After reading through the '761 patent, any operating system which initiates a user working-space at login, e.g., a shell, will fall under the main claim of this patent.
It's refreshing to see somebody at least try to read the patent. I have a hard time believing anybody could mis-interpret it this badly though. Let's look at part of claim 1:
a computer-implemented tracking component of the network-based system for tracking a change of the user from the first context to a second context of the network-based system
How would an operating system with a shell qualify as a "network-based system"? Answer: since it's not network-based, it's not even close. Even something like logging in remotely isn't really network-based -- it's based on one computer, and happens to have a network between the CPU and the terminal. Here they seem to be talking about something that's truly network-based -- something intended exclusively (or at least primarily) for access over a network, and (quite possibly) the "server" isn't necessarily a single server, but itself an entire network. Exactly what "network-based" means for this patent doesn't seem entirely clear to me though -- and the patent specification doesn't really tell us either (the phrase "network-based" isn't mentioned in the specification). If that claim is part of the lawsuit, there will probably need to be a "Markman" hearing to decide how the claim should be construed. The court is required to presume that the patent is valid, and therefore attempt to construe the claims in a way that doesn't make prior art obvious -- and in this case, I think "network-based" is pretty easy to construe as meaning something that prevents a normal (or even remote) login from being prior art, so if the issue arises, there seems to be little question that the court would do so.
For those who've talked about tagging being an infringement, I'd note that "metadata tagging" is specifically mentioned in the "background of the invention" as being known related art. Likewise, those who've talked about a: "one to many relationship" (or various similar phrases), that's also mentioned in the background of the invention as already being known, not falling within the patent.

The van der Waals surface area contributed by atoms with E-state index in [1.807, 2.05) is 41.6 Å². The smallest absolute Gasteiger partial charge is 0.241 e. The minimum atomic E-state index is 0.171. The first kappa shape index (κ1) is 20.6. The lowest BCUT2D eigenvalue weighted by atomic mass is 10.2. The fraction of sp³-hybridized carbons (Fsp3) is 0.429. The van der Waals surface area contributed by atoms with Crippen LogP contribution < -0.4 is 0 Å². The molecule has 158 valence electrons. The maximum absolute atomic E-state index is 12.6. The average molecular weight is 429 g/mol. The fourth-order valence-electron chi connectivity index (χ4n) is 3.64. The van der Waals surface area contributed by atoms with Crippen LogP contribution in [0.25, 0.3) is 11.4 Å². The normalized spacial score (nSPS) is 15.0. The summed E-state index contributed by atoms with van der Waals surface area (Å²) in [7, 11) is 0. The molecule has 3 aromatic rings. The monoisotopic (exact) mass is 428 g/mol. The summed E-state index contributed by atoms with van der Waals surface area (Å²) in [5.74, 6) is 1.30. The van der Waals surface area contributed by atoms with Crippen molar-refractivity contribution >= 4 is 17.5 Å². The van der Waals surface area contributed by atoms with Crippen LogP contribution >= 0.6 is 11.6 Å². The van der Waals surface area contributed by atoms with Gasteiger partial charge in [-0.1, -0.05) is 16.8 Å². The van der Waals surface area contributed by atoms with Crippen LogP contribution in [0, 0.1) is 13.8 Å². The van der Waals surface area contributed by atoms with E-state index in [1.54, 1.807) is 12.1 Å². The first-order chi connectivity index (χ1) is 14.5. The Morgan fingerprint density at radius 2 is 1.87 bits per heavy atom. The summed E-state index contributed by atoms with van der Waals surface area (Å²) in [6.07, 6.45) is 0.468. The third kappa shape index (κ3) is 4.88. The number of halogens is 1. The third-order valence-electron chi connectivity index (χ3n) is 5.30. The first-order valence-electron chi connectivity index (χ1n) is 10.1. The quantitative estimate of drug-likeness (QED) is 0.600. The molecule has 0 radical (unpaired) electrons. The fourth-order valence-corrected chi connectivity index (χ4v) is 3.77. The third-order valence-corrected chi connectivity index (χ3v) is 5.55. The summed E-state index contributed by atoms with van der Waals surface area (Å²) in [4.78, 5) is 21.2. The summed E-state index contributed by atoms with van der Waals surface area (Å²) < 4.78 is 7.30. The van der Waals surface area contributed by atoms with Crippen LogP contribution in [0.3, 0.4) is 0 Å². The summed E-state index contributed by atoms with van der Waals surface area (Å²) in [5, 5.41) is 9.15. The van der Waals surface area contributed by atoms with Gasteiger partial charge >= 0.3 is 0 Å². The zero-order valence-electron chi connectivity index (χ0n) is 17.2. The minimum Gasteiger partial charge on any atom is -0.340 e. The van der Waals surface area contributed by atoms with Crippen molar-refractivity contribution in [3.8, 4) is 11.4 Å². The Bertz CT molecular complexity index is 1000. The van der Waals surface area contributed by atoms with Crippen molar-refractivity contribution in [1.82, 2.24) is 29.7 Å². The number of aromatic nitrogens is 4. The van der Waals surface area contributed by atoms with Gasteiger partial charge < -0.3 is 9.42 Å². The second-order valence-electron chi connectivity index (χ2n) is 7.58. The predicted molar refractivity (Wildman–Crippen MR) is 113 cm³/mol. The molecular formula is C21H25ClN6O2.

Now, I'm not going to try to argue that the patent is necessarily valid -- that's a question the court will probably need to address, and if Facebook's attorneys are doing their jobs, they'll (have specialists at prior art searching) put a fair amount of effort into researching reasonable possibilities of prior art. It does look, however, like if there is prior art, they probably really are going to have to do some serious work to find it. It might well exist -- quite a few people have been working on similar ideas around the same time, and it's entirely possible somebody else beat these guys to it. If it is out there, however, it's going to take quite a bit of hard, careful work to find it and show that it really does include all the limitations in the claims of the patent.
Just FWIW, I'd also note that to invalidate a patent, you don't just have to find prior art to one of the claims -- you have to find prior art for all the claims, or at least all the claims at suit. Looking at their dependent claims, we find things like:
30. The system of claim 23, wherein the first user workspace is associated with a plurality of different applications, the plurality of different applications comprising telephony, unified messaging, decision support, document management, portals, chat, collaboration, search, vote, relationship management, calendar, personal information management, profiling, directory management, executive information systems, dashboards, cockpits, tasking, meeting and, web and video conferencing.
I don't think Facebook provides all those, so they're probably not being sued over that claim, but for statuatory prior art to invalidate that claim, you'll need to find a web site (or something similar to a web site anyway) that provided every one of those applications by December of 2002 (and, of course, did the automated metadata-updating based on context, etc., cited in the earlier claims). It's certainly possible such a thing existed -- but if so, I'm pretty sure it's going to take some real work to find and prove it.